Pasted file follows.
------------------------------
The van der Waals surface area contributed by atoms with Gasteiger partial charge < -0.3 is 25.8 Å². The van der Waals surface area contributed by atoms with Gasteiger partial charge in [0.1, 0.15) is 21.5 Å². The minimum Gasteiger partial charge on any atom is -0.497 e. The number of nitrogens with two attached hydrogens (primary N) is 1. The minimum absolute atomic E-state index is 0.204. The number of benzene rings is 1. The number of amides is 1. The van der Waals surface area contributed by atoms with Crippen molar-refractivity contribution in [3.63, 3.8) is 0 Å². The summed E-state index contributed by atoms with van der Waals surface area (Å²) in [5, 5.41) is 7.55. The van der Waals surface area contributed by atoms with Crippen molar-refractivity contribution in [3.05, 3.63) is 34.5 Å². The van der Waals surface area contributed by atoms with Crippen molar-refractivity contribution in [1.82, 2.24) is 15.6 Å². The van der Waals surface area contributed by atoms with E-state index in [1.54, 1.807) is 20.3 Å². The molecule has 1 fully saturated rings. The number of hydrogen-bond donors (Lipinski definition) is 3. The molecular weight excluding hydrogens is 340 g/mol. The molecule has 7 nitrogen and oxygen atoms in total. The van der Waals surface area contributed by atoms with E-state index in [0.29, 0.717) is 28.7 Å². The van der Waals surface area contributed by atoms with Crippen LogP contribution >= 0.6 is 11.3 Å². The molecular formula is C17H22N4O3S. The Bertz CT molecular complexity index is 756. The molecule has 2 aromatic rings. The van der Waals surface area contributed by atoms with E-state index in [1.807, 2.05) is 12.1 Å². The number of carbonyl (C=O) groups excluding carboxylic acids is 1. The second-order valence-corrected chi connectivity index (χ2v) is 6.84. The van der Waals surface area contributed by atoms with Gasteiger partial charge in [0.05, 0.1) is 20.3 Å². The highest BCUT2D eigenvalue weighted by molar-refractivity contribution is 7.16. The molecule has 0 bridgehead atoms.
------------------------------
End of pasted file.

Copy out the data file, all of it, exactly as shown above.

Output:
The van der Waals surface area contributed by atoms with Gasteiger partial charge < -0.3 is 25.8 Å². The van der Waals surface area contributed by atoms with Gasteiger partial charge in [0.1, 0.15) is 21.5 Å². The minimum Gasteiger partial charge on any atom is -0.497 e. The number of nitrogens with two attached hydrogens (primary N) is 1. The minimum absolute atomic E-state index is 0.204. The number of benzene rings is 1. The number of amides is 1. The van der Waals surface area contributed by atoms with Crippen molar-refractivity contribution in [3.63, 3.8) is 0 Å². The summed E-state index contributed by atoms with van der Waals surface area (Å²) in [5, 5.41) is 7.55. The van der Waals surface area contributed by atoms with Crippen molar-refractivity contribution in [3.05, 3.63) is 34.5 Å². The van der Waals surface area contributed by atoms with Crippen molar-refractivity contribution in [1.82, 2.24) is 15.6 Å². The van der Waals surface area contributed by atoms with E-state index in [1.54, 1.807) is 20.3 Å². The molecule has 1 fully saturated rings. The number of hydrogen-bond donors (Lipinski definition) is 3. The molecular weight excluding hydrogens is 340 g/mol. The molecule has 7 nitrogen and oxygen atoms in total. The van der Waals surface area contributed by atoms with E-state index in [0.29, 0.717) is 28.7 Å². The van der Waals surface area contributed by atoms with Crippen LogP contribution >= 0.6 is 11.3 Å². The molecular formula is C17H22N4O3S. The Bertz CT molecular complexity index is 756. The molecule has 2 aromatic rings. The van der Waals surface area contributed by atoms with E-state index in [1.807, 2.05) is 12.1 Å². The number of carbonyl (C=O) groups excluding carboxylic acids is 1. The second-order valence-corrected chi connectivity index (χ2v) is 6.84. The van der Waals surface area contributed by atoms with Gasteiger partial charge in [0.05, 0.1) is 20.3 Å². The highest BCUT2D eigenvalue weighted by molar-refractivity contribution is 7.16. The molecule has 0 bridgehead atoms.